LONGMONT — Families are getting creative these days when brainstorming affordable ways to spend Friday night together.
Entertainment other than an old-fashioned game of Monopoly can cost big bucks, but local business owners Frank and Donna Angstead say they have an inexpensive and classic alternative: bowling.
A family of four — two adults and two kids — can bowl a game and rent shoes for about $20 on a Friday evening at Centennial Lanes in Longmont. Or that family can see the new Vin Diesel movie for a price tag closer to $30. Start adding popcorn and bucket-sized fountain drinks and that price can double quicker than you can say “Hold the butter.”
The Angsteads, who own Centennial Lanes, are celebrating 25 years of business this month.
It all started with a 15-year-old pin-setter in a bowling alley in Oregon.
“My husband, it was his dream,” Donna Angstead said of the teenage bowling entrepreneur-to-be.
Frank Angstead, also an accountant and owner of a local model train company, Intermountain Railway, realized his dream in 1979 and struggled to turn it into a success story.
“Business is very good,” Donna said of recent times. She said the business has not been too affected by the recent recession.
The kingpins of Longmont’s modest bowling empire — Loveland and Louisville have the next closest bowling centers — gave out hats and mugs to veteran bowlers to commemorate their 25th anniversary. Other bowlers scored sweatshirts, T-shirts and even free oil changes.
After 25 years, Angstead said not much has changed, but she is seeing a resurgence of family bowling.
“Bowling remains, economically, something that people can do,” she said, adding: “It’s exercise.”
But Angstead cites a more fundamental reason for Centennial’s longevity.
“I keep coming back to the same old song; it’s a gathering place for people who want to have fun with their friends.”
“Fun” is a buzzword for Donna Angstead, who wore a red-and-white striped shirt with ladybugs on it.
“Lucky ladybugs!” she shouted, raising her hands in a victory poise, and then, “No, it’s just for fun,” she added, returning to her soft-spoken demeanor.
Fun for Donna Angstead goes back 25 years, not only to the start of the business, but to the birth of her own women-only bowling league, the Centennial Splitters.
The Splitters is both the largest ladies league in the area, with 100 women, and a member of the Women’s International Bowling Congress, which is slated to go coed this winter when it merges with the American Bowling Congress.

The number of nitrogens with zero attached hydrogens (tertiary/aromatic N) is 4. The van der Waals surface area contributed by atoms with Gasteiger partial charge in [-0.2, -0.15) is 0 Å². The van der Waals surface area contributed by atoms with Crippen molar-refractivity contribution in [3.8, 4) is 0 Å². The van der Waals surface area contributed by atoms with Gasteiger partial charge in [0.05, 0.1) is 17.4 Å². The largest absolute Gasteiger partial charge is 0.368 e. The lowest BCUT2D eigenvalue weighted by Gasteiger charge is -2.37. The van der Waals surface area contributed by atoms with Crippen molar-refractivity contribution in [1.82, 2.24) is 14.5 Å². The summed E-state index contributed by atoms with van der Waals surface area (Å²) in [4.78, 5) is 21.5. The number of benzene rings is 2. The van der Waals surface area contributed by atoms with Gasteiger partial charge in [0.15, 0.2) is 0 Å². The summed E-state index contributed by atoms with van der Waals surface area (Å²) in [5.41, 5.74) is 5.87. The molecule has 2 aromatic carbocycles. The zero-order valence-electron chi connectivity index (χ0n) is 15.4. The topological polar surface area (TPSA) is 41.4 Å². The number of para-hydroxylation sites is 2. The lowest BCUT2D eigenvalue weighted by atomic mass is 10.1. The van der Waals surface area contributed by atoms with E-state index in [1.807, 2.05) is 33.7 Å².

She’s OK with the merger — “I like men,” she said — but Angstead is sad to see the umbrella ladies-only league go.
“I appreciate that we have a special bond as women,” she said.
But the Splitters are here to stay.
Veteran Splitter Pat Lloyd — “an icon,” according to Angstead — has weathered the good and the bad over the years at Centennial.
Lloyd’s two boys participated in the youth program for many years and she still plays in three leagues at Centennial. And, to top it all off, she’s a switch bowler.
“I bowled right-handed for 30 years,” she said last week over the sound of pins tumbling and balls pounding the lane. “Then I had surgery on my right hand. So I started bowling with my left hand.”
This month Lloyd bowled in a seniors competition in Denver.
“I averaged a 159,” Lloyd said.
“Oh!” Angstead replied and the bowling pals slapped five.
Carol Angstead, wife of general manager Don Angstead — one of Frank and Donna’s three sons — said the real cash crop for the lanes is the bowling leagues.
“Leagues are our bread and butter,” she said Wednesday in between answering phones at the front counter.
League bowling is doing well, according to Donna Angstead, but like everywhere else, it’s declining.
“That’s where our society is. Lion’s Club. Churches. People aren’t signing up anymore,” Angstead said. “We try to meet the needs of what the people want.”
The Angsteads offer food and bar service at their lanes. They do birthday parties, have youth leagues and work with special-needs groups.
Donna Angstead always goes back to her motto for Centennial: fun and friendship.
“So anyone can come and bowl,” she said. “From toddlers to super senior citizens.”
Abbe Smith can be reached at 303-776-2244, Ext. 389, or by e-mail at email@example.com.